OpenStack Hackathons are a fast and furious weekend of work that rewards the best projects with fantastic prizes, here’s how you can plan one.

A cloud native app that provides life-saving portable medical records and a wearable device that measures muscle signals while playing musical instruments are two winning projects hatched in OpenStack Hackathons.

Your bright idea could be next.

OpenStack Hackathons offer participants a chance to learn more about developing applications for OpenStack clouds from experts and put their skills to use by building applications. They launched in 2016 designed as a fast and furious weekend of work that also rewards the best projects with fantastic prizes. (And, if you’re not already an OpenStack ace, they also offer free training leading up to the events.)

A Cloud Application Hackathon Working Group formed to help smooth the road to success for OpenStack User Groups around the world who want to host these events.

Superuser talks to Michael Jenkins, co-president, to find out more.

If a user group wants to organize a Hackathon, where do they start?

The first step is to reach out to me ([email protected]) or community wrangler David Flanders ([email protected]) and we can start the process for review and approval of your event. Once your event is approved, we’ll share some useful templates and provide guidance on organization.

The general process is:

  1. Idea and interest. So you’d like to positively impact your OpenStack community by organizing an AppDev hackathon?
  2. Let us know. The best way to assist by completing the one-page Interest Form and join our meetings.
  3. Help is on the way. Involve a local or the nearest User Group and global community and key stakeholders.
  4. Create a plan. All great ideas begin with a great plan — we can help with this one.
  5. Getting serious. Let the organizing begin! Now that we have plan, let’s dive into the details.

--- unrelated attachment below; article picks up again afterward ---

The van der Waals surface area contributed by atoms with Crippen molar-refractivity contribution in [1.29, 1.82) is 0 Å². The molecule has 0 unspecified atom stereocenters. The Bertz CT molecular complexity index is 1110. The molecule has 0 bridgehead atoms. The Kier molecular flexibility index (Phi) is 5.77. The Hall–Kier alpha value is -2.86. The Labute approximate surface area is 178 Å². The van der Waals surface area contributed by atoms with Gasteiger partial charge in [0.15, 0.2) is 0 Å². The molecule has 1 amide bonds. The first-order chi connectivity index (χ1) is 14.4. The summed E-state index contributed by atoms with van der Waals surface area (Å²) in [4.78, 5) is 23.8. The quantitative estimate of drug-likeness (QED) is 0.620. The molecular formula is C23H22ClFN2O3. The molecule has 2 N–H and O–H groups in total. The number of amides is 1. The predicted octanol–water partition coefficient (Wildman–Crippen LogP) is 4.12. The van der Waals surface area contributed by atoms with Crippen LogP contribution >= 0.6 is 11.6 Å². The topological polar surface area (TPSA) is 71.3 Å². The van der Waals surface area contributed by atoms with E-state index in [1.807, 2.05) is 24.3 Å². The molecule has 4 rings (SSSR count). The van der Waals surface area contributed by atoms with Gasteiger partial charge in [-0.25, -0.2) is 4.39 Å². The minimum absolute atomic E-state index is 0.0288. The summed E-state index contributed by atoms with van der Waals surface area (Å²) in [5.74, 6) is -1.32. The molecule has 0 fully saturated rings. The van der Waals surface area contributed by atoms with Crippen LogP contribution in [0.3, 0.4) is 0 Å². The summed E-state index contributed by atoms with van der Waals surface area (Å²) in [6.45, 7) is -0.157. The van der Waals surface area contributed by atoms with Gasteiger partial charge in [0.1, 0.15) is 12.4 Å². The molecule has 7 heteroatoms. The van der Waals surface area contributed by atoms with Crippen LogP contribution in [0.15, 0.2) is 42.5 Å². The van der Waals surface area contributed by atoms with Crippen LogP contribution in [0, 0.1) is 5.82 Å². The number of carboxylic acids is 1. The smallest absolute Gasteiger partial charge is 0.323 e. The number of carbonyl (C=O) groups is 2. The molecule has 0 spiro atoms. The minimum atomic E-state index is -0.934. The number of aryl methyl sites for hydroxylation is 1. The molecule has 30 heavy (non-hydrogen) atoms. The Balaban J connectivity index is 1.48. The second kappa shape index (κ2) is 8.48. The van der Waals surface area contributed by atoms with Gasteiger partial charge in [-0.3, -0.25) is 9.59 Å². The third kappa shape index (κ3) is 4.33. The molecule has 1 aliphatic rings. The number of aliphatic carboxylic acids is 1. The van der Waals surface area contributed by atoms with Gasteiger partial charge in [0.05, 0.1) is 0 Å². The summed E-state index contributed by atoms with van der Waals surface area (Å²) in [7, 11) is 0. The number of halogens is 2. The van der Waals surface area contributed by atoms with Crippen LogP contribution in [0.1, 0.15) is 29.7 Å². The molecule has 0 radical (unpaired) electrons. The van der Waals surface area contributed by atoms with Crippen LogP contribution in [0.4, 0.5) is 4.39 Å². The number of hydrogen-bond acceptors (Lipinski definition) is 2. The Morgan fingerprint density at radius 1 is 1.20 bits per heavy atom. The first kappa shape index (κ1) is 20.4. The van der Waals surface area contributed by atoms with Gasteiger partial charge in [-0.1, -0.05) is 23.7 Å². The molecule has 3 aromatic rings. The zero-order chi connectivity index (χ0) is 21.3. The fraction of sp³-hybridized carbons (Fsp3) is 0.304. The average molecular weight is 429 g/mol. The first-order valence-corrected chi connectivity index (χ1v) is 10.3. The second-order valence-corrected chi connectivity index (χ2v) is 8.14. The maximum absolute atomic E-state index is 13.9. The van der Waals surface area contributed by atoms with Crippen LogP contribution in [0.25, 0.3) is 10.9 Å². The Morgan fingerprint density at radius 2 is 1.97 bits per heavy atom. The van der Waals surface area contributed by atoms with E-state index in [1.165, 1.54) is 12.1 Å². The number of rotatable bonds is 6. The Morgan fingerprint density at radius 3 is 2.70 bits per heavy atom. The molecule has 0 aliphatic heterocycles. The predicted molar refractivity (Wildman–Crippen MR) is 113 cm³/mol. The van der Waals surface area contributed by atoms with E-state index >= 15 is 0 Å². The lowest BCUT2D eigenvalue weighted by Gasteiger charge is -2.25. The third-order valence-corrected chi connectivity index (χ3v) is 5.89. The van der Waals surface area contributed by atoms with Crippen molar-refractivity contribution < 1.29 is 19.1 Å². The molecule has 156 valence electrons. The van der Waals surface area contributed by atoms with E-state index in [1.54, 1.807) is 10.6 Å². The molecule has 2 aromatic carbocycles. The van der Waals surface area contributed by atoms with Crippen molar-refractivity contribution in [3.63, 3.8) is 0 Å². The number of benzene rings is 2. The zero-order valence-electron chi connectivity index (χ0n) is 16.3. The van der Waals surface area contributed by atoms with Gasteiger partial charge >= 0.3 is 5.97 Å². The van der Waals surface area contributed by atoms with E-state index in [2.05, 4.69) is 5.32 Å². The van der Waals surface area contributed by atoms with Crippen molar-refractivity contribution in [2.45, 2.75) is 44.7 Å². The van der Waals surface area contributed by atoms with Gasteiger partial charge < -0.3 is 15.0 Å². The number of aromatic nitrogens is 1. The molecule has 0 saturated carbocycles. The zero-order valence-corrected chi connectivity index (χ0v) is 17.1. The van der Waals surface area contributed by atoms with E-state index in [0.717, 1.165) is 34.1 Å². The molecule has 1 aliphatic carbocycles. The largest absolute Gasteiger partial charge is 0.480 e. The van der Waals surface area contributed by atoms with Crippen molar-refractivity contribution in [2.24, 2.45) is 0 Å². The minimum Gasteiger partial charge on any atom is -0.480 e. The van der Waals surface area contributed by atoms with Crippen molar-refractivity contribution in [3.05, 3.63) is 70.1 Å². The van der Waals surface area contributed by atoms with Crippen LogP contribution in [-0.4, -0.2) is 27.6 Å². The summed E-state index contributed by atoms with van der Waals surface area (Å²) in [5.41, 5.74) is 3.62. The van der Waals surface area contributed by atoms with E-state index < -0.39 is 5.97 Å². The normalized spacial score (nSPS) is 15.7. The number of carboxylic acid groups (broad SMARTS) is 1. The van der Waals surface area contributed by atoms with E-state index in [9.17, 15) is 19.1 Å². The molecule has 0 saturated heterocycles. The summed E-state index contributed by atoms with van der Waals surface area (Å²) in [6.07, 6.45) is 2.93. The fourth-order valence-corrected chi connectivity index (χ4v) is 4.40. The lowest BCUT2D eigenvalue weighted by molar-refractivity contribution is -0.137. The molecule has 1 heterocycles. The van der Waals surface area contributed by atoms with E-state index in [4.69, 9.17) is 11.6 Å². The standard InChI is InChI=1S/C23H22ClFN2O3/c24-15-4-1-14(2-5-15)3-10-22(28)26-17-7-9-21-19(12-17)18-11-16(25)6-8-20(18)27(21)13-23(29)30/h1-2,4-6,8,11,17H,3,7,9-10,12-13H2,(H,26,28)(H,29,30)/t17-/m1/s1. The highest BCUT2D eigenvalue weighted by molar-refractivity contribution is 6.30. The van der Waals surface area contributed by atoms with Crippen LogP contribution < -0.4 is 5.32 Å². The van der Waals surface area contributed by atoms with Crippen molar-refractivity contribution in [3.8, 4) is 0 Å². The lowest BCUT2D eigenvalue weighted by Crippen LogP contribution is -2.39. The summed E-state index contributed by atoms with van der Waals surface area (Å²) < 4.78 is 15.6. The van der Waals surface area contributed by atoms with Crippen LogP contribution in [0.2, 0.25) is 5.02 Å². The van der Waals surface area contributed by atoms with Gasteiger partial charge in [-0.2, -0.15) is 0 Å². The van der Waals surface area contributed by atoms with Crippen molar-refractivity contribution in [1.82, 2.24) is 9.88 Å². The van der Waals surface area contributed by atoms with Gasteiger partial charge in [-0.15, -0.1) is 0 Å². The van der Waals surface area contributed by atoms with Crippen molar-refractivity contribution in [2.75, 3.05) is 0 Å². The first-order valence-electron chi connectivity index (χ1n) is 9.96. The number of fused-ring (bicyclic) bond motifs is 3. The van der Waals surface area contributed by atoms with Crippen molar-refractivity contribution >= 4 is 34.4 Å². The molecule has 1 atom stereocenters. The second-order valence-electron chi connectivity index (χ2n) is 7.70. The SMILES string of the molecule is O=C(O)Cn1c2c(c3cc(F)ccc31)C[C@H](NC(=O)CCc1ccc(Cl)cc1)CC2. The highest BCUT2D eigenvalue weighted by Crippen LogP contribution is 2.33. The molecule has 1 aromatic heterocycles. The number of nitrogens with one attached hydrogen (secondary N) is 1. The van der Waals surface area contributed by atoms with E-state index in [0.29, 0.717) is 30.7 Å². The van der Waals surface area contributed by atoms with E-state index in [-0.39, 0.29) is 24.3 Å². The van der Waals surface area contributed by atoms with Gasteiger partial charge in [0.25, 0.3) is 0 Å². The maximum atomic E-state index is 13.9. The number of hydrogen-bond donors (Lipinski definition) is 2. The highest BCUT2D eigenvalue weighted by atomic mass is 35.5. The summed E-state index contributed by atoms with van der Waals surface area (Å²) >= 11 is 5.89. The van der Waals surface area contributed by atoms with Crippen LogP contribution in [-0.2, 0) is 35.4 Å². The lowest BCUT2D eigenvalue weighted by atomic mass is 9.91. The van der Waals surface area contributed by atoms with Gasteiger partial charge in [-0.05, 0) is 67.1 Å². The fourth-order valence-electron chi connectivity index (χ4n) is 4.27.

6. Before the main event. With a few weeks left to go, let’s pinpoint any gaps and concerns you may have prior to your Hackathon.
  7. Wrap-up. Now that you’ve had a successful Hackathon, let’s review lessons learned and capture them for future events around the world.

What are the biggest obstacles to organizing an event?

My recommendation is to write a “concept paper” or prospectus. The purpose of the concept paper is to clearly describe the background, overview and objectives of the Hackathon.

The concept paper can then be shared with prospective sponsors and supporters from industry, academia and the community. You then can evaluate the level of support for your event. If the feedback is positive and includes financial backing, hardware, software and integration support, then you can proceed with the next step — creating a project plan.

Create a plan of action (project schedule)

Since a Hackathon can take between four- to six- months to organize and involve more than 100 people, a project plan is a very valuable tool in organizing, tracking and communicating the many detailed tasks that lead to a successful Hackathon. There are many tools on the market that we can recommend and, depending on your particular requirements, we can find one suitable for you.

The general milestones for a project are:

  1. Concept (see above)
  2. Support request, identification and commitment
  3. Design
  4. Organize
  5. Promote
  6. Event
  7. Close-out
  8. Finale

There are, of course, many details that sit underneath each of these milestones — and the Working Group can help fill in the gaps.

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At work during the Taiwan Hackathon. CC BY // CC BY

What efforts are made to boost diversity in Hackathons?

This is a very good question and one very close to my heart. Pertaining to gender diversity, we encouraged each team to have at least one woman — at least one of the teams was an all-woman team. For the Taiwan event, we had more than 22 percent female participation and probably a similar figure for Mexico.

My recommendation is to communicate the OpenStack code of conduct at each opportunity and to stress the fact that the most successful teams are the most diverse teams.

We have the opportunity to capture a lot of feedback from these events, such as ease-of-use, learning value, community development, market impact and user participation. The OpenStack UX team has been a great help in this area and will continue to be a valuable contributor to the wider organization of events.

What do you need most right now from the community?

As the level of interest grows for organizing Hackathons, I’d like to see OpenStack User Groups support growth in the areas of peer review, sponsorship support, education and event mentorship and promotion.

How are plans for upcoming Hackathons shaping up?

We are currently planning the following:

  • May/June 2017, University of Texas, San Antonio, (UTSA) USA, North American OpenStack Community initiated hackathon — Approved.
  • August/September 2017, Singapore University of Singapore Tech, T-Systems Malaysia, ASEAN OpenStack Community — Under review, pending approval.
  • TBD, University of London, Birkbeck College, UK Foreign Office, OpenStack Community — Under consideration.